Mechanised Harvesting of Safflower (Carthamus tinctorius L., fam. Asteraceae) – a review
Keywords:Safflower, mechanized harvesting, seeds, petals/inflorescences
Safflower (Carthamus tinctorius L., family Asteraceae) is part of the species with a “wide biodiversity portfolio”, which has genetic potential, but is underutilized for commercial cultivation. Such species offer viable agricultural alternatives in response to climate change, being adapted to cultivation on less fertile, even marginal, land. The cultivation potential of Safflower is high, but in our country there are few cultivated areas. The lack of documentation regarding the cultivation technology, as well as the lack on the market of biological material necessary for sowing the crops, led to the disinterest of the growers in this plant. However, in recent years, the attention given to this crop has increased, due to more and more intense lack of water and limitation of precipitation, which cause a huge deficit in the production of oilseeds, the Safflower being, however, resistant to these conditions. To these added are the consumers’ preference for the healthy oil, with less saturated fat, for which Safflower oil is well known. Also, the species has medicinal properties, and edible dyes are extracted from its flowers. Every part of the Safflower plant can be used after processing, as food, phytomedicine, biofuel, for ornamental purposes, etc. Collecting the petals is a difficult operation, especially for the thorny varieties of the species, and it is done manually. The high labour costs, as well as the difficulty of finding it, create problems for the development of the processing industry of this plant. The paper presents a brief summary of the technical systems for the mechanized harvesting of Safflower depending on its uses, including the current state of research regarding the design and experimentation of robots intended for the collection of inflorescences.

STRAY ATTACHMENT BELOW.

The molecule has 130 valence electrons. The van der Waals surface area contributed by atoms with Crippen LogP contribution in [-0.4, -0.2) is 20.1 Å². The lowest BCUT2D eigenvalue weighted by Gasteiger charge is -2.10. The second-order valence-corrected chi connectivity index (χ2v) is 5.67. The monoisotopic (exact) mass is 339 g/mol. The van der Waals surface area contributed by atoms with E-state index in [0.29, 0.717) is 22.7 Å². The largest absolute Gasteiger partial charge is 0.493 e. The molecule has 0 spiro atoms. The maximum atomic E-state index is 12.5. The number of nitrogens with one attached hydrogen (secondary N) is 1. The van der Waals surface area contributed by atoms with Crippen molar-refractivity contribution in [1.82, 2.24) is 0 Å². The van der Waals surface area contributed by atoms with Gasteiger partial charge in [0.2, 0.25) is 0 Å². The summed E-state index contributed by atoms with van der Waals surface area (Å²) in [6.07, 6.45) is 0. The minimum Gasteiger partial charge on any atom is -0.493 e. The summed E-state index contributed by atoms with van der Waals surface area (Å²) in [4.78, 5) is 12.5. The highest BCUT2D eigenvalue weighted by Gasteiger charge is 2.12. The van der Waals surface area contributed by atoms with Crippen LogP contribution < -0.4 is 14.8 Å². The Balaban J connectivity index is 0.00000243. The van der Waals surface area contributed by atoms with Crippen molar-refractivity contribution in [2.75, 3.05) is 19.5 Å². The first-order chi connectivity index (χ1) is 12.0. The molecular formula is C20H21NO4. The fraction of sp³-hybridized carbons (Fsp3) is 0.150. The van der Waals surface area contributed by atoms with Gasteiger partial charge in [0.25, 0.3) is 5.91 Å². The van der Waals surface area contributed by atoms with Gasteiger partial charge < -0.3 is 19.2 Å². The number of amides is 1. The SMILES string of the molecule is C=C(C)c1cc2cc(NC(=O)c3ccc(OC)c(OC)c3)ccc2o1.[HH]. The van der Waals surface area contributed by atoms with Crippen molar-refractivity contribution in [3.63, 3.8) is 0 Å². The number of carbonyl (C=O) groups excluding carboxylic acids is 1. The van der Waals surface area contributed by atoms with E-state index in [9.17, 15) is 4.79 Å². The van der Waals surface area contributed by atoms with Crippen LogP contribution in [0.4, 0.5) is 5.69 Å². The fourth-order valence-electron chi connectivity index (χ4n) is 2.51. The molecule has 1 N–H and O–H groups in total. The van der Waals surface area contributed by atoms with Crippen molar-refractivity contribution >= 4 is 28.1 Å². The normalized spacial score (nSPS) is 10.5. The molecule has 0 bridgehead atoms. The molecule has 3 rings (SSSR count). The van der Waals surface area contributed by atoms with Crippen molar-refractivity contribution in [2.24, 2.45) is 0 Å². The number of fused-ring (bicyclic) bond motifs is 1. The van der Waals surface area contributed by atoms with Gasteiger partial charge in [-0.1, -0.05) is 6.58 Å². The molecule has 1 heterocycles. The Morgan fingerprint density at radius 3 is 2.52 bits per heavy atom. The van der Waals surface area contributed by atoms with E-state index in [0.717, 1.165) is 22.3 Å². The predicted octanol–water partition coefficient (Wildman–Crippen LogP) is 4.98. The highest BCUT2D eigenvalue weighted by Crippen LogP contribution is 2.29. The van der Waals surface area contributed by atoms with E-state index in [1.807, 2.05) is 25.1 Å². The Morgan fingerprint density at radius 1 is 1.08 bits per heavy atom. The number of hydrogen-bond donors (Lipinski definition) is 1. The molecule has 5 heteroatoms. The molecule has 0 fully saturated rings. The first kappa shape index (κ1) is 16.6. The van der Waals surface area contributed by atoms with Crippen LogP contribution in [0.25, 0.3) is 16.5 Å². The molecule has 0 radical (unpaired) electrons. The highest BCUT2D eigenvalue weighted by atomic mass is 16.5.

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Copyright (c) 2023 Muscalu Adriana, Tudora Cătălina, Cristian Sorică, Dragoş Anghelache
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